Commented Apr 30, 2021 at 16:19
  • 2
    $\begingroup$ Indeed, for irreducible representations, much unlike $\Delta^2$, the quadratic Casimir invariant is always proportional to the identity, which you should be able to identify in each irreducible block after Clebsching. The Casimir invariant is in the universal Lie algebra (so, not the Lie algebra, and not the group). $\endgroup$ Commented Apr 30, 2021 at 16:50
  • $\begingroup$ I just came across this topic. Very helpful but one question. The CG tables show your 3rd and 4th matrix rows in reverse order. Using your matrix does indeed yield the block diagonal form but using the CG tables as is does not. What is the rationale for switching the last 2 rows? $\endgroup$ Commented Apr 10, 2023 at 13:18
  • $\begingroup$ Thanks for responding. So it is just a matter of trial and error to find the correct order of rows/columns and find an orthogonal matrix that produces the block diagonal form? $\endgroup$ Commented Apr 11, 2023 at 16:51
  • $\begingroup$ I factored the similarity transformation to a Clebsch matrix and a 3-4 permutation matrix in the footnote. Now you can first Clebsch and then permute 3-4 labels... $\endgroup$ Commented Apr 12, 2023 at 20:16

For a 2-particle system, it is natural to define \begin{align} S_x=S_x^{(1)} + S_x^{(2)} := S_x \otimes \mathbb{1}_{2\times 2} +\mathbb{1}_{2\times 2}\otimes S_x \end{align} and so forth for $S_y$ and $S_z$. These would act on states $\vert +\rangle\vert +\rangle,\vert +\rangle\vert -\rangle, \vert - \rangle\vert +\rangle, \vert -\rangle\vert -\rangle$. The matrix representation of these operators are \begin{align} S_x&=\frac{1}{2}\left( \begin{array}{cccc} 0 & 1 & 1 & 0 \\ 1 & 0 & 0 & 1 \\ 1 & 0 & 0 & 1 \\ 0 & 1 & 1 & 0 \\ \end{array} \right)\, ,\\ S_y&= \frac{1}{2}\left( \begin{array}{cccc} 0 & -i & -i & 0 \\ i & 0 & 0 & -i \\ i & 0 & 0 & -i \\ 0 & i & i & 0 \\ \end{array} \right)\, ,\\ S_z&= \left( \begin{array}{cccc} 1 & 0 & 0 & 0 \\ 0 & 0 & 0 & 0 \\ 0 & 0 & 0 & 0 \\ 0 & 0 & 0 & -1 \\ \end{array} \right)\, . \end{align} There is a (common) unitary transformation $T$, given by \begin{align} T=\frac{1}{\sqrt{2}}\left( \begin{array}{cccc} \sqrt{2} & 0 & 0 & 0 \\ 0 & 1 & 1 & 0 \\ 0 & 0 & 0 & \sqrt{2} \\ 0 & 1 & -1 & 0 \\ \end{array} \right) \end{align} that will bring these matrices to block diagonal form: there will be one 3-dimensional block and one 1-dimensional block. For instance: \begin{align} T\cdot S_x\cdot T^{-1}= \frac{1}{\sqrt{2}} \left( \begin{array}{cccc} 0 & 1 & 0 & 0 \\ 1 & 0 & 1 & 0 \\ 0 & 1 & 0 & 0 \\ 0 & 0 & 0 & 0 \\ \end{array} \right)\, . \end{align} The $3\times 3$ block is identical to the matrix representation of $S_x$ for spin $S=1$ states, and the $1\times 1$ block is identical to the matrix representation of $S_x$ for an $S=0$ state. Thus the total space splits into a direct sum of $S=1$ and $S=0$ subspaces.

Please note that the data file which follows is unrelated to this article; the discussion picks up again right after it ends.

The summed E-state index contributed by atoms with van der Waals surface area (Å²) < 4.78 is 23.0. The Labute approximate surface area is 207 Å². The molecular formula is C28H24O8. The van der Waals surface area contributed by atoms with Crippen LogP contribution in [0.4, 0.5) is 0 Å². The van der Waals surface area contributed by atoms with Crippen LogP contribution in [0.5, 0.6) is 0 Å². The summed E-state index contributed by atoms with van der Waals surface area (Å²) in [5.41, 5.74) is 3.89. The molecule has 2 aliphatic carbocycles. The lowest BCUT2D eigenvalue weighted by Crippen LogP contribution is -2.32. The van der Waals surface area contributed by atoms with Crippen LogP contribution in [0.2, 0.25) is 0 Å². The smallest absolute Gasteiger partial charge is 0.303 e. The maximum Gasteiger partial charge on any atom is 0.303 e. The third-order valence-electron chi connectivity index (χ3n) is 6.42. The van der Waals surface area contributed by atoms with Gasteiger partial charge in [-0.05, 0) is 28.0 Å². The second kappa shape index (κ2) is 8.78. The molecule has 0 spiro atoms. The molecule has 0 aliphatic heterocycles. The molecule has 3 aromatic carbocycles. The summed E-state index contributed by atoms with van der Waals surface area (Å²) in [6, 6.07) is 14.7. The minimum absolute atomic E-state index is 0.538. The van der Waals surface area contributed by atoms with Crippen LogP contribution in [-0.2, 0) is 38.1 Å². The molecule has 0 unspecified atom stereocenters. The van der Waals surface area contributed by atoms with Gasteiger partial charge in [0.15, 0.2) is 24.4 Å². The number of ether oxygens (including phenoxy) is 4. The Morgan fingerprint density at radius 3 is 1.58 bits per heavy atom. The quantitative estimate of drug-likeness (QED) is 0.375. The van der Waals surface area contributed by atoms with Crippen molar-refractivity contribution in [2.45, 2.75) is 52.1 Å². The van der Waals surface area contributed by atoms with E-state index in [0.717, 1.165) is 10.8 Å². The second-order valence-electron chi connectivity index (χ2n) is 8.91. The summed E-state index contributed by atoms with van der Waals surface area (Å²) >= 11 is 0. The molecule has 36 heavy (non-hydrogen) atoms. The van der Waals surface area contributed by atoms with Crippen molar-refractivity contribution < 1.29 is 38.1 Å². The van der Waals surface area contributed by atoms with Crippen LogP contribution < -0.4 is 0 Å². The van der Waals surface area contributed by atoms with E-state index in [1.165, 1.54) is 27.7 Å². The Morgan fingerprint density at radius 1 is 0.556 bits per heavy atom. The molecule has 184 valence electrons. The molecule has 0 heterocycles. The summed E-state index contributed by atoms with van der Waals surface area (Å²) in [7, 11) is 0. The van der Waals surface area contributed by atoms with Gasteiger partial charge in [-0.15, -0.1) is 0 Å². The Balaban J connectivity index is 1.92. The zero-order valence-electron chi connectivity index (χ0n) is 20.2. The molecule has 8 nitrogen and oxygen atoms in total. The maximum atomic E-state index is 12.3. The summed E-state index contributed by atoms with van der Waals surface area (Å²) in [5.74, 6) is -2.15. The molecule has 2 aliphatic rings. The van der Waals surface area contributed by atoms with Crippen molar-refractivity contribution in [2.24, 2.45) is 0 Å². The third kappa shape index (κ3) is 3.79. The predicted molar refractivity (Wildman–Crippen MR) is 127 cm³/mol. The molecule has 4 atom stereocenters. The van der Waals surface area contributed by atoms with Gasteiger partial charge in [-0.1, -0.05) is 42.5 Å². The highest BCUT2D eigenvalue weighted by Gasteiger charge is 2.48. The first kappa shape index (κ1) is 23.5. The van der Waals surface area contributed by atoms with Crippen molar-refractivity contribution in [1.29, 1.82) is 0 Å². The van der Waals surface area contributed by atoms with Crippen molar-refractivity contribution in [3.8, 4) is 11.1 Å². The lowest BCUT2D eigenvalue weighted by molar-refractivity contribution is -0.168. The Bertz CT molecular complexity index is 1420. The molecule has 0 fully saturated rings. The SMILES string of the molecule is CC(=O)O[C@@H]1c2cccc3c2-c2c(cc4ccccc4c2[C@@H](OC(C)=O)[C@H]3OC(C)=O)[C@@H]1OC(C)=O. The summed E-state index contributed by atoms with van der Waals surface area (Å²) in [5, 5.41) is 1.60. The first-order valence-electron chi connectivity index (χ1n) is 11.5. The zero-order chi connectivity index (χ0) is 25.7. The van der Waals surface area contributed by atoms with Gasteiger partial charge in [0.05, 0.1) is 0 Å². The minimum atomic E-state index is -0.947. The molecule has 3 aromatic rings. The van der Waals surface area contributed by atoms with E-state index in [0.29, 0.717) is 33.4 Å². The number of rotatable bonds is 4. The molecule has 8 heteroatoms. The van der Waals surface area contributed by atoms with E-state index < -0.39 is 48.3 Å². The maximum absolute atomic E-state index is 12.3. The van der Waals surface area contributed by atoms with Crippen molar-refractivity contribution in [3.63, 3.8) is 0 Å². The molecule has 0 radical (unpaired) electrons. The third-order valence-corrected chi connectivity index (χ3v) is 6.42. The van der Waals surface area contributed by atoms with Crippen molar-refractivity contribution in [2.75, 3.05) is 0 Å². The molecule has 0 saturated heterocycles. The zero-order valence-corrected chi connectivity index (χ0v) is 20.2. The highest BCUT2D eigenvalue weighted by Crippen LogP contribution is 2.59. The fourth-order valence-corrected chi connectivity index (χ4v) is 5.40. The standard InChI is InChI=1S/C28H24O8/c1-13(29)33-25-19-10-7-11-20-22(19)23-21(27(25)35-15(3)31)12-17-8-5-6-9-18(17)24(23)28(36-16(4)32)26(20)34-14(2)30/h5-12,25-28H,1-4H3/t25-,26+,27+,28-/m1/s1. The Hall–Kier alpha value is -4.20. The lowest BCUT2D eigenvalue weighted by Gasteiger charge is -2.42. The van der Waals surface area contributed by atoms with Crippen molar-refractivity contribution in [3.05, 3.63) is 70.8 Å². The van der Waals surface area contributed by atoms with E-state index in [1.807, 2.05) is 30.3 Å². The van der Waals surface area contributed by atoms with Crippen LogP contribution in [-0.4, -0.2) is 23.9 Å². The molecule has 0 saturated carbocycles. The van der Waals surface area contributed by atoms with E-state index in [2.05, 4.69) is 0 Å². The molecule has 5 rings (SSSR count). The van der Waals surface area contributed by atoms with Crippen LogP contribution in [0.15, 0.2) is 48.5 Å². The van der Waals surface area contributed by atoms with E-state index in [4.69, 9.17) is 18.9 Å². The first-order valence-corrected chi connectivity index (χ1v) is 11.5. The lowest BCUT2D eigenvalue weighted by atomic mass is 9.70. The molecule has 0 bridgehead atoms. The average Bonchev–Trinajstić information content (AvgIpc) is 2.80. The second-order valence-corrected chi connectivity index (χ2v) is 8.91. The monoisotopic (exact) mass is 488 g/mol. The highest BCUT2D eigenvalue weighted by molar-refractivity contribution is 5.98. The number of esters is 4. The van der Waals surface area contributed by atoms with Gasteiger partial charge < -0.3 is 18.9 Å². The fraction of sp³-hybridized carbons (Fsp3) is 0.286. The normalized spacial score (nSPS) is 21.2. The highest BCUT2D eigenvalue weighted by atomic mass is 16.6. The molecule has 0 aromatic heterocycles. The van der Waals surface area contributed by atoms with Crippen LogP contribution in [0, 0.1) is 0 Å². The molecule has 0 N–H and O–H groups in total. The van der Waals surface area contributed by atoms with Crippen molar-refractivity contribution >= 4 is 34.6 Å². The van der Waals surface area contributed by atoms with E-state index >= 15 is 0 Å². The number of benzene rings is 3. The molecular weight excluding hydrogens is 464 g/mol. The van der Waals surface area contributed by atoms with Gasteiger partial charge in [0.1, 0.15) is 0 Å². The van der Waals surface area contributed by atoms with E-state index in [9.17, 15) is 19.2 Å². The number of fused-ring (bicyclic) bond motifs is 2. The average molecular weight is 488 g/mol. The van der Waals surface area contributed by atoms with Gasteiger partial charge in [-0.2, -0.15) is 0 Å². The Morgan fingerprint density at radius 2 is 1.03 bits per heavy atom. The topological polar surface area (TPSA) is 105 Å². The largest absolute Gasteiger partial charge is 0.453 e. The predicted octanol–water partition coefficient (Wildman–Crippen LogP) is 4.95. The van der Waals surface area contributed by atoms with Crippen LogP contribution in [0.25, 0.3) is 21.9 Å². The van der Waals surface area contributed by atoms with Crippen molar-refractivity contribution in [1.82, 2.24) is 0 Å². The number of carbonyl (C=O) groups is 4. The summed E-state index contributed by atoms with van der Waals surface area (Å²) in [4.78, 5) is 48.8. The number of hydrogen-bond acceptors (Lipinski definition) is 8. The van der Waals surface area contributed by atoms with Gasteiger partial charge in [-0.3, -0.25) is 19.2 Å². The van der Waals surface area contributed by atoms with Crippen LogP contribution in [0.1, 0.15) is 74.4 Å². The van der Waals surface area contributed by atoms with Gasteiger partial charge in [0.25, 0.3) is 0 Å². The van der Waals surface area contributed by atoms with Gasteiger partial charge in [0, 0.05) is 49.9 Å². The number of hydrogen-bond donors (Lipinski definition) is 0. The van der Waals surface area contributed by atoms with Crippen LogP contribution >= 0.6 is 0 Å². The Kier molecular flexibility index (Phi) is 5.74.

Hence, $\frac{1}{2}\otimes \frac{1}{2}=1\oplus 0$.


The reason why $S^2$ does not satisfy

\begin{align} S^2_{A+B} \equiv (S^2_A \otimes I_B) + (I_A \otimes S^2_B) \end{align}

is because Total Angular Momentum Squared (TAMS) does not have the addition property: the TAMS of a system is not equal to the TAMS of its parts.

As an example of this, take two classical particles orbiting the same point with opposite angular momenta. The TAMS of the system is zero, but the TAMS of each particle is a positive finite quantity, so their sum cannot be zero.

The spin projection $S^z$, on the other hand, does have this property. For this operator your guess would be correct:

\begin{align} S^z_{A+B} \equiv (S^z_A \otimes I_B) + (I_A \otimes S^z_B). \end{align}

This expression is also true for the other axes ($x$ and $y$) as well. This allows one to calculate the correct expression for $S^2_{A+B}$ through its definition:

\begin{align} S^2_{A+B} = (S^x_{A+B})^2 + (S^y_{A+B})^2 + (S^z_{A+B})^2. \end{align}